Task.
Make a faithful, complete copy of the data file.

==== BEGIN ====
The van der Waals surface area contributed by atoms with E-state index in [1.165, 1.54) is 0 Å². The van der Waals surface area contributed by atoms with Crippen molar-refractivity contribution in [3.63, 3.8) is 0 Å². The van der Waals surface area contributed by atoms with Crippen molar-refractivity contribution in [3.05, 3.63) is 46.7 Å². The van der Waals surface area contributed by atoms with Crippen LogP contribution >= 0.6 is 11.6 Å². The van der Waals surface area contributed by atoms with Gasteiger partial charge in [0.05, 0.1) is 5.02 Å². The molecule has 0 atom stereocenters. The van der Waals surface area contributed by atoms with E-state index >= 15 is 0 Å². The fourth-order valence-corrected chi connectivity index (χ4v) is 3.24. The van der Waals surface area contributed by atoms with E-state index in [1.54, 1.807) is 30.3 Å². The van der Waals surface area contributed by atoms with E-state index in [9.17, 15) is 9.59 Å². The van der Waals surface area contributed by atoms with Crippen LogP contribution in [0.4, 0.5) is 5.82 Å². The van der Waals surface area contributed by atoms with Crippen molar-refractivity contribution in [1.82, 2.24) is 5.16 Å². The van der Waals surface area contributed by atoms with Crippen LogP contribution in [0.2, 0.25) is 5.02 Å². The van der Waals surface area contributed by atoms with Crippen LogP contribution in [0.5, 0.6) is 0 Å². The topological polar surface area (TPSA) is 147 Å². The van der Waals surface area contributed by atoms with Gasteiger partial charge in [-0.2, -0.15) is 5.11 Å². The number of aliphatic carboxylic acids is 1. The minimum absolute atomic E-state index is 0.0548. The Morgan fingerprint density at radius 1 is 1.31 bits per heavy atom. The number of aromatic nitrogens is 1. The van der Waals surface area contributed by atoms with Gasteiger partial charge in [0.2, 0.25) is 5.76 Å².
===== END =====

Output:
The van der Waals surface area contributed by atoms with E-state index in [1.165, 1.54) is 0 Å². The van der Waals surface area contributed by atoms with Crippen molar-refractivity contribution in [3.63, 3.8) is 0 Å². The van der Waals surface area contributed by atoms with Crippen molar-refractivity contribution in [3.05, 3.63) is 46.7 Å². The van der Waals surface area contributed by atoms with Crippen LogP contribution >= 0.6 is 11.6 Å². The van der Waals surface area contributed by atoms with Gasteiger partial charge in [0.05, 0.1) is 5.02 Å². The molecule has 0 atom stereocenters. The van der Waals surface area contributed by atoms with E-state index >= 15 is 0 Å². The fourth-order valence-corrected chi connectivity index (χ4v) is 3.24. The van der Waals surface area contributed by atoms with E-state index in [1.54, 1.807) is 30.3 Å². The van der Waals surface area contributed by atoms with E-state index in [9.17, 15) is 9.59 Å². The van der Waals surface area contributed by atoms with Crippen LogP contribution in [0.4, 0.5) is 5.82 Å². The van der Waals surface area contributed by atoms with Crippen molar-refractivity contribution in [1.82, 2.24) is 5.16 Å². The van der Waals surface area contributed by atoms with Crippen LogP contribution in [0.2, 0.25) is 5.02 Å². The van der Waals surface area contributed by atoms with Crippen LogP contribution in [0.5, 0.6) is 0 Å². The topological polar surface area (TPSA) is 147 Å². The van der Waals surface area contributed by atoms with Gasteiger partial charge in [-0.2, -0.15) is 5.11 Å². The number of aliphatic carboxylic acids is 1. The minimum absolute atomic E-state index is 0.0548. The Morgan fingerprint density at radius 1 is 1.31 bits per heavy atom. The number of aromatic nitrogens is 1. The van der Waals surface area contributed by atoms with Gasteiger partial charge in [0.2, 0.25) is 5.76 Å².